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Cellular Immobilization Within Microfluidic microenvironments: Dielectrophoresis With Polyelectrolyte Multilayers

Published

Author(s)

Samuel P. Forry, D. R. Reyes, Michael Gaitan, Laurie E. Locascio

Abstract

The development of biomimetic microenvironments will improve cell culture techniques by enabling in vitro cell cultures which mimic in vivo behavior1-3; however, experimental control over attachment, cellular position, or inter-cellular distances within such microenvironments remains challenging. We report here the utilization of dielectrophoresis (DEP) for rapid and controllable immobilization of suspended mammalian neurons within microfabricated microenvironments. Layer-by-layer surface modification with polyelectrolyte multilayers (PEMs) amenable to cellular attachment caused temporary DEP immobilization to persist after DEP forces were removed. Delivery of various chemicals through the microenvironment facilitated cell monitoring and characterization in response to chemical stimuli. Laminar flow through the microenvironment was used to confine solution flow, enabling specific delivery of chemicals to select immobilized cells while the remaining cells provided a in situ experimental control. Demonstrated here for mammalian neural cells, DEP immobilization and surface modification could facilitate small cell cultures within microenvironments for a variety of cell types. The ability to culture and study cells outside of their natural environment is a powerful tool for understanding cell behavior, investigating cellular response to stimuli, evaluating drug efficacy and toxicity ex vivo, and facilitating drug discovery. However, the equipment utilized in traditional cell culture methods (Petri dishes and tissue culture flasks) is quite dissimilar from the in vivo environment, and cells in culture can behave quite differently from their in vivo counterparts4-7. Continued: See attached.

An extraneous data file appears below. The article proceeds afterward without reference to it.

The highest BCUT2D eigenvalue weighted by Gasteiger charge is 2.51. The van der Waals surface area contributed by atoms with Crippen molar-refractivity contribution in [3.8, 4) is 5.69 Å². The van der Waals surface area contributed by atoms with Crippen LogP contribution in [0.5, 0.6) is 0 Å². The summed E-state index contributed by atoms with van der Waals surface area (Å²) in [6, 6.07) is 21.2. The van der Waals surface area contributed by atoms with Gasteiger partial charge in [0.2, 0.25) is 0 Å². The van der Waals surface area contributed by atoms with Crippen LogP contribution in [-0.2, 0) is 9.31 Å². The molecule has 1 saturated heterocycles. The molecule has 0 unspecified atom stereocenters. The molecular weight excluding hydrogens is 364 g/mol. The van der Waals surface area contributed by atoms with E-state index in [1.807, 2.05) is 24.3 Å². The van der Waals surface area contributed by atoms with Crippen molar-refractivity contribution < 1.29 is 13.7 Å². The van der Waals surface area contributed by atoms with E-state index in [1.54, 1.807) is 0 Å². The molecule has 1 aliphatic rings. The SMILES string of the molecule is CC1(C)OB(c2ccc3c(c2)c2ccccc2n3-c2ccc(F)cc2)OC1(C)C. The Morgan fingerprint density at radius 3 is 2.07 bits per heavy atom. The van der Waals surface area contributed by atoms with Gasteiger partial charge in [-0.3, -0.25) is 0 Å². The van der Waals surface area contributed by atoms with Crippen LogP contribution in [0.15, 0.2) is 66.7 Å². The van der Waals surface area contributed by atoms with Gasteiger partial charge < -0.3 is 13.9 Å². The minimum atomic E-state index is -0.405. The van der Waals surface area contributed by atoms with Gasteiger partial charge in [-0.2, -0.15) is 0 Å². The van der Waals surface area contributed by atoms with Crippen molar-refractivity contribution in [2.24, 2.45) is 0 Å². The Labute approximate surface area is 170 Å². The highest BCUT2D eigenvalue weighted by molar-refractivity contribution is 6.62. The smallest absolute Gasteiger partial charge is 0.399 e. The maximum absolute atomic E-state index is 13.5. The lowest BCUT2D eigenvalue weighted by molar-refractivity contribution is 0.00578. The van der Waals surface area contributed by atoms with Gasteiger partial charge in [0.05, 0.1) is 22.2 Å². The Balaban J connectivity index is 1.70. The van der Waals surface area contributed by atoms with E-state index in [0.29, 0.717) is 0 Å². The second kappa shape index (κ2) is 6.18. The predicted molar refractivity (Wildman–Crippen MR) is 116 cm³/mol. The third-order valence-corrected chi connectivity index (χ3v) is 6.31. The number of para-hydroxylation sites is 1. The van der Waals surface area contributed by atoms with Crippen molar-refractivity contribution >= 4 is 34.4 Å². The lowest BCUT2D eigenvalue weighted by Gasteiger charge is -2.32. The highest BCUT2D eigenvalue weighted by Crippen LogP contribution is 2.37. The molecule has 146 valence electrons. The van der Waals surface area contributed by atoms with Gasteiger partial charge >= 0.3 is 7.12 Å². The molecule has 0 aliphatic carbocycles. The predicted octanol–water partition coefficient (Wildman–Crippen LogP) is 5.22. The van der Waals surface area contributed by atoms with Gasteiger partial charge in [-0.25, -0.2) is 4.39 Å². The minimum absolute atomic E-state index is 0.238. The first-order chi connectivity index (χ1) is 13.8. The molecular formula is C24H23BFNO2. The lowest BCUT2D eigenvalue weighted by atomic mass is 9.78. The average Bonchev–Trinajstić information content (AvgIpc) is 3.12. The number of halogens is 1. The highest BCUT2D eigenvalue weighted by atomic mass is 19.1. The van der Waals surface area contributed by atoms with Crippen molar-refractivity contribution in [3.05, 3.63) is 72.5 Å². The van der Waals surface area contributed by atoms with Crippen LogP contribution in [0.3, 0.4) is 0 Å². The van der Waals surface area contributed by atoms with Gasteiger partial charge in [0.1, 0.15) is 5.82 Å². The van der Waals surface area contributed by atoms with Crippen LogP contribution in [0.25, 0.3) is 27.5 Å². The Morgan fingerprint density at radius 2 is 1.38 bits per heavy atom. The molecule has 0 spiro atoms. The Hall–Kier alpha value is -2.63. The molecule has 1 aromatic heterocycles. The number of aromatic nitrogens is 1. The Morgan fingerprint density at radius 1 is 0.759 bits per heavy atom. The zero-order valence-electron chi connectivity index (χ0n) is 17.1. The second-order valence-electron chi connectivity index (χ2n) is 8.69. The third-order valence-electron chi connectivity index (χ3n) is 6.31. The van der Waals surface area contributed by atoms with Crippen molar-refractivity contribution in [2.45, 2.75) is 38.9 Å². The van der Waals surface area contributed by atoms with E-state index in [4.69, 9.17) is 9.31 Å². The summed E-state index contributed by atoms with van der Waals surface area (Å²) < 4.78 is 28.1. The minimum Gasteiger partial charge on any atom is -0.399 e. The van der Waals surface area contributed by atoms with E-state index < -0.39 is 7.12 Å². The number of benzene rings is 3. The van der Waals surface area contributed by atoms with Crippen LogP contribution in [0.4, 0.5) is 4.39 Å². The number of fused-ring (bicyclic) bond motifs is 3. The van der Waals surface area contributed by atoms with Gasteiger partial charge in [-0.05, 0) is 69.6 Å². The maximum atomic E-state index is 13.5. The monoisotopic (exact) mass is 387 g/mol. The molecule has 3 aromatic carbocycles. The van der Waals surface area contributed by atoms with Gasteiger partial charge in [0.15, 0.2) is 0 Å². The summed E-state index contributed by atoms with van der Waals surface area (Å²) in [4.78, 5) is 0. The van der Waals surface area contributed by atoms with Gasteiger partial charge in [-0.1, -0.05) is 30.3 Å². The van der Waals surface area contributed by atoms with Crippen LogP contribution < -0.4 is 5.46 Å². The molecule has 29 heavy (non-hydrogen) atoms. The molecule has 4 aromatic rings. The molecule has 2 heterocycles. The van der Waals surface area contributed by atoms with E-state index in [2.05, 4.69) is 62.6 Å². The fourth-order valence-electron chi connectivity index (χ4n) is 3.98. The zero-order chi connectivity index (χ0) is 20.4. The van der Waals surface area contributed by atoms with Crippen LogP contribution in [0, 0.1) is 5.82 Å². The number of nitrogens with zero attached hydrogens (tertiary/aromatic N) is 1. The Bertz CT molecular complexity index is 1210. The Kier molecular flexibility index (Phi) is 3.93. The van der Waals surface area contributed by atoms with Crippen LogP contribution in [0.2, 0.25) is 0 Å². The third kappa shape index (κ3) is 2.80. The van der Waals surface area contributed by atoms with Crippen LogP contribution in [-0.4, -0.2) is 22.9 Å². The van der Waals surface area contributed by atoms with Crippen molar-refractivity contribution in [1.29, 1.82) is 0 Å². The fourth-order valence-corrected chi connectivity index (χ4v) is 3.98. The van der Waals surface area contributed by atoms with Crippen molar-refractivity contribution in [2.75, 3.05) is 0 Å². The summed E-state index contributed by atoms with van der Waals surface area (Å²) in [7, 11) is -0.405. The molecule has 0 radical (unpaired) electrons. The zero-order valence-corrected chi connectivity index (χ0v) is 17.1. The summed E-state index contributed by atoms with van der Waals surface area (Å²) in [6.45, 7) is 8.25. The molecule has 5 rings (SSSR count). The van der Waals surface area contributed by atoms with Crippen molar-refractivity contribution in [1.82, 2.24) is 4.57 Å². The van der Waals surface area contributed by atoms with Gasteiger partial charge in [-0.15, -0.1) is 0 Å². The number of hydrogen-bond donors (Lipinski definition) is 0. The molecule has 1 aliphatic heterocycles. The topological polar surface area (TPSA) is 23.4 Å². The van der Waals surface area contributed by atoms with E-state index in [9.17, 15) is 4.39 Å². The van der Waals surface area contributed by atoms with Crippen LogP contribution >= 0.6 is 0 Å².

Citation
Journal of the American Chemical Society
Volume
128
Issue
42

Keywords

cell culture, dielectrophoresis, polyelectrolyte monolayers
Created October 25, 2006, Updated February 17, 2017